Aspects of the Present
The collaboration of Margaret Mead and Rhoda Metraux was a happy one. Aspects of the Present is the fourth book the late Margaret Mead wrote with her friend, and it is the second derived from their seventeen-year collaboration on essays for Redbook magazine. It is a companion to the earlier collection, A Way of Seeing, and it contains essays on a variety of topics written for Redbook between 1969 and 1979. Both women came up with ideas for columns, which they discussed over lunches; Dr. Metraux did the research and Dr. Mead did the writing. Hence, the personality of the book and its convictions are Margaret Mead’s.
The two women’s friendship began in 1942; Metraux served as Mead’s research assistant when the latter became Executive Secretary to the Committee on Food Habits in the National Research Council, a role Metraux says “demanded great skill in interpreting American culture to Americans.” When the two women began their earliest collaboration, Mead had already accomplished her basic research in six South Seas cultures, work which Metraux writes “provided the foundation for all her later work.” Metraux, thirteen years younger, was “a very new anthropologist,” recently home from her first exploratory field trip to Haiti. These two women shared, as Metraux writes, “a long-term commitment to understand American culture.”
That commitment, and the desire to communicate their understanding, is everywhere apparent in the book Rhoda Metraux put together after Margaret Mead’s death in November of 1978. Metraux discovered the organizational principle for Aspects of the Present in something Mead had written in her book Blackberry Winter. There, Mead wrote, “I speak out of the experience of my own lifetime of seeing past and future as aspects of the present.” The essays Metraux has collected may or may not be the best from the decade, but they are held together on this thread and through the force of Margaret Mead’s concern for people. Sey Chassler has provided a preface and Rhoda Metraux a foreword for the book.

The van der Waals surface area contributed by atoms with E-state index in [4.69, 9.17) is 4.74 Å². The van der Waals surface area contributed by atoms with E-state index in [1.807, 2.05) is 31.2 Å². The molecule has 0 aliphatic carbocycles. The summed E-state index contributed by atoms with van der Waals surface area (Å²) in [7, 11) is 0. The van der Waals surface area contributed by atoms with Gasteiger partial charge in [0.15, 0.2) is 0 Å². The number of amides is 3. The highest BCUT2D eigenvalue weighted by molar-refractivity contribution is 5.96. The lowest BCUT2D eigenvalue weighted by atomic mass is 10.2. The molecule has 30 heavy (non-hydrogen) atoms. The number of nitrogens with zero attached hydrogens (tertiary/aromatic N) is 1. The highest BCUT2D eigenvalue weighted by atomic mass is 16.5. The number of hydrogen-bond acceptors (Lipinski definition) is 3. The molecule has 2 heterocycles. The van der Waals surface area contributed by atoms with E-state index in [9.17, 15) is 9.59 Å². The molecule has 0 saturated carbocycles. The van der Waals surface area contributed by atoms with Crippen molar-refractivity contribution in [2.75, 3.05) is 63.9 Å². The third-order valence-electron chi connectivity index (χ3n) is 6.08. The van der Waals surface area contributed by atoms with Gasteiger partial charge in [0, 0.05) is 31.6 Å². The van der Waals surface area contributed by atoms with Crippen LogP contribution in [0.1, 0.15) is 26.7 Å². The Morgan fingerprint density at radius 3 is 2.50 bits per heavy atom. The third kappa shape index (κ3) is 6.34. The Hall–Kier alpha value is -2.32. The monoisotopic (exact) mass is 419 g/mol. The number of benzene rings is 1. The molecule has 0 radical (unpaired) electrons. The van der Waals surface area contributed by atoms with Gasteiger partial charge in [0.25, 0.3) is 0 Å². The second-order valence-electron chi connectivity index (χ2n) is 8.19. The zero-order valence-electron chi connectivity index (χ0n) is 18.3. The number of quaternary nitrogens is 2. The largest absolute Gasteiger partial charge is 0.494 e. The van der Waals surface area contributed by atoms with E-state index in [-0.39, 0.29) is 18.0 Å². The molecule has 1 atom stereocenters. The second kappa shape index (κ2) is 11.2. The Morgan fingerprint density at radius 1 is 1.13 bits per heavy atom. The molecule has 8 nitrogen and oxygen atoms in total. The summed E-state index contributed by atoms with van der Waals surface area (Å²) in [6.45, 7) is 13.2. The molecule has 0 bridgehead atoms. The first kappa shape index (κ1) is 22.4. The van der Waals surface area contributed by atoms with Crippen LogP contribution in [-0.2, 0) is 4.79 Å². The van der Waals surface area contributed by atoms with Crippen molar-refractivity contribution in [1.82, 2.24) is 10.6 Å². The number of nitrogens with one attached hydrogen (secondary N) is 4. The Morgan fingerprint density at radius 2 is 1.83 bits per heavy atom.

Metraux has organized the essays under seven headings without regard for their time of composition. Appropriately, sections dealing with the family (“Women in Today’s World,” “American Families Today—and Tomorrow,” and “Children—Our Future”) constitute the heart of the book. The sixth section, “Transitions,” dramatizes Mead’s growing concern for the environment, and the final section, “New Directions,” brings her back to a central concern—the rights and welfare of children. A paragraph from Mead’s “Preliminary Report to the President,” United States National Commission on the International Year of the Child, fittingly and movingly concludes the book.
Aspects of the Present opens with a section called “Looking Back and Ahead,” the first essay of which is a brilliant assessment of the state of “our knowledge about our own humanity” in 1971. Mead rejects the belief that human beings are struggling with loss of faith in old beliefs and suggests, instead, that people are “struggling with new insights that at present are being expressed in many strange and bizarre ways.” From this strong beginning, however, the section descends into essays likely to appeal to the “general” reader but to which Mead can bring no special insights: Unidentified Flying Objects and the occult, no matter how sensibly treated, require competencies Mead never claimed to possess.
The best of the essays in Aspects of the Present are the ones most...
(The entire section is 1481 words.)